Book Trailers. Why?
April 6, 2011 § 8 Comments
So, I’ve been quite serious lately. Very serious. I have a string of posts which are so relentlessly serious I scarcely recognise them as mine. Since it is my birthday I decided to treat myself to a post full of complete absurdity.
The chosen topic: book trailers. Wouldn’t it be amusing to poke fun at the increasing invasion of the book world by crass marketing techniques? Just imagine if people started being silly enough to create film-style trailers to go with book releases! Imagine! I thought it would be tremendous fun.
Only… it’s already happened. Not even recently, either; I gather book trailers have been lurking around for a while.
Oh, god. Say it isn’t so.
I’m a bit puzzled by this. I am a voracious reader, and I have been buying books online for years. And yet, I have never come across such a putrid abomination as a book trailer. Either they’ve been quite well-hidden up until now, or I’ve been pretty good at filtering out the things that will make me want to take out my own eyes with a spoon.
Why am I so indignant about this? Primarily because I can’t see a reason why the world needs book trailers. The reason I’ve been given is: modern readers have an attention span of about five seconds, and nobody reads anymore because we all watch TV instead. This is why a mere synopsis is not enough: there must be a super-professional, glossy trailer to persuade people to waste their time reading a book instead of watching a film.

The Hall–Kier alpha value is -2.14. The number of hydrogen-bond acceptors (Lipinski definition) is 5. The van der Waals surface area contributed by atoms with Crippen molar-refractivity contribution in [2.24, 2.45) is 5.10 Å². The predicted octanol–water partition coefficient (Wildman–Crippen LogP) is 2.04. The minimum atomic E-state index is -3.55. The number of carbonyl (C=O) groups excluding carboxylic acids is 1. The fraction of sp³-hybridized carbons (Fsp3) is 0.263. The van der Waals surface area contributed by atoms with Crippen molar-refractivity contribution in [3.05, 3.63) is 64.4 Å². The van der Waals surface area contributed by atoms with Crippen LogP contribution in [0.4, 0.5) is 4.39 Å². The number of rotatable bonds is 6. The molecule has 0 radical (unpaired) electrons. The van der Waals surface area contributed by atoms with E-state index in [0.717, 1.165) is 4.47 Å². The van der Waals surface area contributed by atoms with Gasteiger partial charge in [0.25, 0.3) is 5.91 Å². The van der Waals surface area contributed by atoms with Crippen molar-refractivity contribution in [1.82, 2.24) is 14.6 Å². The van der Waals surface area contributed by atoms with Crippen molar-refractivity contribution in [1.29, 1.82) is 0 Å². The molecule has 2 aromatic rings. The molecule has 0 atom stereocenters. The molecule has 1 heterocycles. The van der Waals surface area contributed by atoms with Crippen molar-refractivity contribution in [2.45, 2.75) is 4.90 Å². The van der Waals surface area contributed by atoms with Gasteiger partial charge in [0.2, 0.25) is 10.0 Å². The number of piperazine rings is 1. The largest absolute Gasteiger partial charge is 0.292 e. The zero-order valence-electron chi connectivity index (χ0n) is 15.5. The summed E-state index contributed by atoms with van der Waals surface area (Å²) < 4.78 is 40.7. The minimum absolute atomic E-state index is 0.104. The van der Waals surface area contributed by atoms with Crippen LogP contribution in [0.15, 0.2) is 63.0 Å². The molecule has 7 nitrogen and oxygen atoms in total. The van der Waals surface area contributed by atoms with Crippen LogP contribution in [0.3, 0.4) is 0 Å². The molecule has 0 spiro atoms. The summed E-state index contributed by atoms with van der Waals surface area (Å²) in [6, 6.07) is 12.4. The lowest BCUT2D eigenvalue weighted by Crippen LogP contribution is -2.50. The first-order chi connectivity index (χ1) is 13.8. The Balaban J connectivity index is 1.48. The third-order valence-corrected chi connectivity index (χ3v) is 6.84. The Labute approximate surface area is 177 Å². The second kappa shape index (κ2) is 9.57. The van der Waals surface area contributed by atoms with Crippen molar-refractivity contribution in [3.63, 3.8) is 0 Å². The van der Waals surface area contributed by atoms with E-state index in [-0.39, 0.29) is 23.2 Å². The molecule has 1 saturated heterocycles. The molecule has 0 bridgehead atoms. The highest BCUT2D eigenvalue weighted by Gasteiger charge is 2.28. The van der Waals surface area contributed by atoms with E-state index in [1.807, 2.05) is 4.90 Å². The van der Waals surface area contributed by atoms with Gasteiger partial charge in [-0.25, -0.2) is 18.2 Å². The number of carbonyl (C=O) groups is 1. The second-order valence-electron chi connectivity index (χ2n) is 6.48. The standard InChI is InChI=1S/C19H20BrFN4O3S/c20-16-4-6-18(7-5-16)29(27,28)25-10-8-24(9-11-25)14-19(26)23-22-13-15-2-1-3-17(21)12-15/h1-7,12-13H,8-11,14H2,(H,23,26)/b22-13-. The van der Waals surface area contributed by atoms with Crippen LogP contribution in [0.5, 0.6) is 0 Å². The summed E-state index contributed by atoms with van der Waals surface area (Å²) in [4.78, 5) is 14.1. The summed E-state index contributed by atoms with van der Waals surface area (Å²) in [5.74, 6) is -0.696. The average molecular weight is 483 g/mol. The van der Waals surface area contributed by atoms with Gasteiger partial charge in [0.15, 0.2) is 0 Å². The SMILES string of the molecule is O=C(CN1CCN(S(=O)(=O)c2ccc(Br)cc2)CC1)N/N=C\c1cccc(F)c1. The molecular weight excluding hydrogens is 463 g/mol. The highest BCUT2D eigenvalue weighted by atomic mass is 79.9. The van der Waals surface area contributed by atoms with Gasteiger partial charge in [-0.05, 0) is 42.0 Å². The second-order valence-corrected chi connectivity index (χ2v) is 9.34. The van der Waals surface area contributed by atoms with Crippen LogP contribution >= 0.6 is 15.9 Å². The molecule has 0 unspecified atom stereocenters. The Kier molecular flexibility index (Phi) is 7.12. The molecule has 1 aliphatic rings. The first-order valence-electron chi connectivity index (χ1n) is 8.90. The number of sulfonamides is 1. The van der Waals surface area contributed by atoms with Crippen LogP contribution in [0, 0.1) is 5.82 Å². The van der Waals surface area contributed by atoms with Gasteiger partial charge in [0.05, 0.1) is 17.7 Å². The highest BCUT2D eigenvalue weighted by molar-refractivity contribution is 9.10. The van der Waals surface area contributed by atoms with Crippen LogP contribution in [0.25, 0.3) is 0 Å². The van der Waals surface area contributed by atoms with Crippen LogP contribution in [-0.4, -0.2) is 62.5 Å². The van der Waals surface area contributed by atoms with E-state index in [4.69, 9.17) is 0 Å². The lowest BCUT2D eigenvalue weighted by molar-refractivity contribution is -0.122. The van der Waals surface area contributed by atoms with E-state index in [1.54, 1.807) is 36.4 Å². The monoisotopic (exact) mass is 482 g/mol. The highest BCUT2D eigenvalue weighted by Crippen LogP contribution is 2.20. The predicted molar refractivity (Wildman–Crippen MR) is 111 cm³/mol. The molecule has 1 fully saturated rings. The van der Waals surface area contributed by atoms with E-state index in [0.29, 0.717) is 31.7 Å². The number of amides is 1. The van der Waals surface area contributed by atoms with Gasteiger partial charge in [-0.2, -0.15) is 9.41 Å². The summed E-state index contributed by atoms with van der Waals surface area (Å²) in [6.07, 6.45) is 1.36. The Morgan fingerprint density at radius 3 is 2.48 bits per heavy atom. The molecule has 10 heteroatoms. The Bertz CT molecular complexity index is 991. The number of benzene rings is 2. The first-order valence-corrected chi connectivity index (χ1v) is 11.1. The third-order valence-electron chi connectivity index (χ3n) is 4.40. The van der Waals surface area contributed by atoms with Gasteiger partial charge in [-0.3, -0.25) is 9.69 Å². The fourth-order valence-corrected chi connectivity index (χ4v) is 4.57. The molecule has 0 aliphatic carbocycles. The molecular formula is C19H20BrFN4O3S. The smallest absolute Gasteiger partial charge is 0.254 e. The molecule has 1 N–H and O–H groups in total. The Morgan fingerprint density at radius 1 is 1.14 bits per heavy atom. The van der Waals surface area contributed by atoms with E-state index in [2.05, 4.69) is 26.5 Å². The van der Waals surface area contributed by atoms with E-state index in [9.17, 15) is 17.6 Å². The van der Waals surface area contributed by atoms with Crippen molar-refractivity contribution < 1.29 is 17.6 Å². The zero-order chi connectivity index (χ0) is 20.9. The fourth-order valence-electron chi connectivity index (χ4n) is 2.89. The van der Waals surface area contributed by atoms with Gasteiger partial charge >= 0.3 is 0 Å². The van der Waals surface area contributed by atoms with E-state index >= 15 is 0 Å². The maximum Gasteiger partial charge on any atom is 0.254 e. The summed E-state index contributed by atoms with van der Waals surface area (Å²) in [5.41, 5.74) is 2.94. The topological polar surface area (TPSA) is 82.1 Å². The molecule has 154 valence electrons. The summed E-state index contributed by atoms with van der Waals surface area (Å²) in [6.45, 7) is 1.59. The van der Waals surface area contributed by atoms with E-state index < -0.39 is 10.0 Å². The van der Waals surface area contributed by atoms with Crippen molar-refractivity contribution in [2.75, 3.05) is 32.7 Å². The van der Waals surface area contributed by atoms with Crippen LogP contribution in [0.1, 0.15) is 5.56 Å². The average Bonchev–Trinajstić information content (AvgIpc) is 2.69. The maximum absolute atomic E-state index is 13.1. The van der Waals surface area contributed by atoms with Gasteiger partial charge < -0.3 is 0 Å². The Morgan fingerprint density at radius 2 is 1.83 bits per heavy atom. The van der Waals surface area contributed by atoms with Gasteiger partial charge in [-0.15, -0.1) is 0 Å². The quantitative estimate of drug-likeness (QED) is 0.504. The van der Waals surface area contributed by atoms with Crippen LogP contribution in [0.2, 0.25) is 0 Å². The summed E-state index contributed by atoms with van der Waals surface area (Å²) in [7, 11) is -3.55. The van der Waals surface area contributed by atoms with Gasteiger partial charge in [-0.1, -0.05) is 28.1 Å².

How incredibly patronising.
Now that the book world is hurtling in the direction of the digital, it appears we are to be seeing more of these strange beasts floating around. Experts are already telling new authors that this (along with a million other things) is essential and must be done before the book is released.
Clearly, then, I am going to need a book trailer when I publish my first novel. How can I expect anyone to read it, otherwise? Obviously my career depends upon it.
First of all, I am going to need music. Let’s take a leaf out of the film industry’s big book of super-duper film tricks and pick something exciting. Loud! Exhilarating, even! Packed with action!
Great start. Next I’m going to need some people to play my characters. These chaps and chapettes will do nicely:
Right, I’ve only got thirty seconds of screen time for this trailer, so I’d better make sure to include all the juiciest parts. You know, to make sure my readers are hooked.
That means there must be:
An action sequence! I’d love to have some guns and fine latex suits, but this is fantasy fiction so I will have to settle for rapiers, velvet coats and lace cuffs. That’ll take up about twenty of my thirty seconds.
Nudity! After all, no
film book is worth watching reading without sex, right? I can probably manage to strip all my major characters at least half naked in the remaining ten seconds of the trailer.
I might even have time for one or two choice (but brief) quotes from the actual text. You know, the cute one-liners that will give the impression that it’s breezily witty and intelligent as well as graphically violent and pornographic.
There, job done. That ought to do it. My career is made.
It’s just a shame that none of this has anything at all to do with the novel I’m writing. But what does that matter, right?